Taco Bell, McDonald's, Burger King and other fast-food
restaurants have done it. Now it's time for other fast-food chains to do it.
And for Wal-Mart, Whole Foods and the other large supermarket chains to do it.
It's time for them to join the drive to guarantee decent
pay and decent working conditions to the highly exploited farmworkers who pick most
of the country's tomatoes.
The pickers work in the Immokalee area of southern
Florida. Most of them are undocumented Latinos who have had little choice but
to accept the truly miserable conditions imposed on them.
They work under the blazing sun in open-air sweatshops --
usually from sunrise to sunset --for up to seven days a week. During a typical
day, each of them picks, carries and unloads two tons of tomatoes. .
For all that, the pickers rarely get more than $10,000 a
year. They have no paid holidays or vacations, no overtime pay, no health
insurance, no sick leave, pensions or other benefits. No union rights.
Most of them are forced to live in crowded, dilapidated
trailers. that rent for as much as $50 per person per week. After paying their
rent and other expenses, they may net as little as $20 for a week of very hard
Some of the workers are held in virtual slavery by the
labor contractors who hire them for the tomato growers. The contractors make
deductions from the workers' wages for transportation, food, housing and other
services that can force them to turn over their entire paychecks and continue
working against their will until their debts to the labor contractors are paid
It's been like that for years. But finally a coalition of
workers, student, labor, community and religious activists, lawmakers and
others has mounted a nationwide drive aimed at raising the workers' pay and
improving their miserable working and living conditions.
They've been holding marches, rallies and other
demonstrations, petition drives, and arguing their case before legislative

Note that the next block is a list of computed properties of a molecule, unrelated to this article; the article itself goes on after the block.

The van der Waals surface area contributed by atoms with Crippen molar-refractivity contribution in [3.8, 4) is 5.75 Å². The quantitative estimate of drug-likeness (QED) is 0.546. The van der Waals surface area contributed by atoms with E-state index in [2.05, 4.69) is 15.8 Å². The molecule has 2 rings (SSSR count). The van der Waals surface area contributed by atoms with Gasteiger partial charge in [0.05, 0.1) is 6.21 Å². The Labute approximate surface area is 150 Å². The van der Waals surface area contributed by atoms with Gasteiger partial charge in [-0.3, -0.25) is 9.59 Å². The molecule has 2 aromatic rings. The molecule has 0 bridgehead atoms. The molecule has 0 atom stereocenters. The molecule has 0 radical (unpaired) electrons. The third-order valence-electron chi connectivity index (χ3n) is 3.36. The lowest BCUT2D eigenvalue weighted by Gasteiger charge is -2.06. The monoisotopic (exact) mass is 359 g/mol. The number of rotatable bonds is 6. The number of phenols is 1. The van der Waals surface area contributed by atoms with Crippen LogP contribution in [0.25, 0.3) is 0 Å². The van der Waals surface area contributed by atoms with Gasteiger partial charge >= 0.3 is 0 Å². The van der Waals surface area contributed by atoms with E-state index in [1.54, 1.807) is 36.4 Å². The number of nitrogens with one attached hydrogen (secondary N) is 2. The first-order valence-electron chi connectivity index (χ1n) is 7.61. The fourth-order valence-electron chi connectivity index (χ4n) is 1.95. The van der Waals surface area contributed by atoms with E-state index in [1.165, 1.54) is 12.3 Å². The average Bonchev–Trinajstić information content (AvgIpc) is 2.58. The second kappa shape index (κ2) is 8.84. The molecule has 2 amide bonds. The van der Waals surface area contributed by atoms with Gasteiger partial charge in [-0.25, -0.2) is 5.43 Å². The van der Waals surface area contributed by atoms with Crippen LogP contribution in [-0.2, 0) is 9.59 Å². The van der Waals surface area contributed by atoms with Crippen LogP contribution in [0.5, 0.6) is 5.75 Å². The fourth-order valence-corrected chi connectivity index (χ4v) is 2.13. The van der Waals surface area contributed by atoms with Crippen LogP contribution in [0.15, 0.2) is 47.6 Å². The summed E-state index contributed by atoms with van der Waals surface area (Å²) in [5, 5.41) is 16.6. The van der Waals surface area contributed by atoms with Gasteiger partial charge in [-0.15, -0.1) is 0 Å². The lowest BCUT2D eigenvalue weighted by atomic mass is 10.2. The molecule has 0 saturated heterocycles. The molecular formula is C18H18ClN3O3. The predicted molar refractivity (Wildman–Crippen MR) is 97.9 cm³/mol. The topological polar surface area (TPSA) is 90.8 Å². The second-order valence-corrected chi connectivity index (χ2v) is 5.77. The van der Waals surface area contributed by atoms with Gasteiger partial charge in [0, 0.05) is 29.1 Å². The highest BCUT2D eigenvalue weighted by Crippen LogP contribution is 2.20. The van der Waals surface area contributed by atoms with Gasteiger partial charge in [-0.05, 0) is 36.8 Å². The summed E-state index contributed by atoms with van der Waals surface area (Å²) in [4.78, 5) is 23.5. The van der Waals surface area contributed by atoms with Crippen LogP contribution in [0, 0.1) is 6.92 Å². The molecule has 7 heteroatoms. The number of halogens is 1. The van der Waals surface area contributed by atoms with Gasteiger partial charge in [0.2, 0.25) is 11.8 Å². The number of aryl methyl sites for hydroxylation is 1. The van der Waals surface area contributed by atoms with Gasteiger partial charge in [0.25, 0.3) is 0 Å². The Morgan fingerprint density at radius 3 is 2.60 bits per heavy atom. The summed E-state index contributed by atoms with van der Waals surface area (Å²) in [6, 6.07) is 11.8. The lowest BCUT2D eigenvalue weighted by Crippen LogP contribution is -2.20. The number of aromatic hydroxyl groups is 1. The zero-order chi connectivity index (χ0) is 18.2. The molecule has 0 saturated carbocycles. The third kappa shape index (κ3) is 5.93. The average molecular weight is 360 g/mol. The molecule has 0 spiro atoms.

committees. The coalition -- the Coalition of Immokalee Workers or CIW -- has
been scoring some important victories.
The first victory came in 2005 after a four-year-long
boycott against Taco Bell, which is owned by a corporation, Yum Brands, that
also owns Kentucky Fried Chicken, Pizza Hut, A & W, Long John Silver's and
All America Food Restaurants.
Yum Brands agreed to the CIW's demand that fast food
restaurants increase by a penny what they had been paying growers for a pound
of tomatoes and give the extra penny directly to workers. That would nearly
double their pay of just a little over one cent per pound picked -- a piece
rate that had not increased since the 1970s. That would add as much as $7,000 a
year to the average picker's pay -- enough to provide a living wage.
The coalition also won the right to monitor the payment
and treatment of workers, to investigate complaints about poor treatment, and
to confer with growers on improving conditions.
Last year, the CIW won a similar agreement from industry
leader McDonald's, just as it was about to carry out its threat to wage a
nationwide boycott of the chain.
Just this May, the world's second largest fast-food
chain, Burger King, came to terms. But reaching that agreement did take another
nationwide boycott. Burger King, with annual revenues of well over $2 billion,
held out for nearly a year.
Burger King didn't go down easily. It hired a private
security firm that specializes in union busting to secretly obtain information
about student and farm labor organizations that helped wage the boycott. The
corporation's vice president actually posted derogatory comments about the
coalition on You Tube and other internet outlets under an assumed name. Burger
King also tried to pressure McDonald's and Yum Brands to rescind their
agreements with the coalition.
But Burger King is singing a different tune now. The
corporation's CEO, John Chidsey, apologized "for any negative statements
about the CIW or its motives previously attributed to Burger King or its
employees and now realize that those statements were wrong."
What's more, Chidsey pledged that Burger King will now
work with the coalition "to further the common goal of improving Florida
tomato farm workers' wages, working conditions and lives" and to seek
"industry-wide, socially responsible change."
The CIW's Lucas Benitez also had something important to
say. Once, he noted, the tomato pickers were treated as "just another tool
and nothing more. But we aren't alone anymore. There are millions of consumers
with us, willing to use their buying power to eliminate the exploitation behind
the food they buy."
That's very likely to be proved once again at
supermarkets and other fast-food outlets that have yet to do what desperately
needs to be done.
Copyright (c) 2008 Dick Meister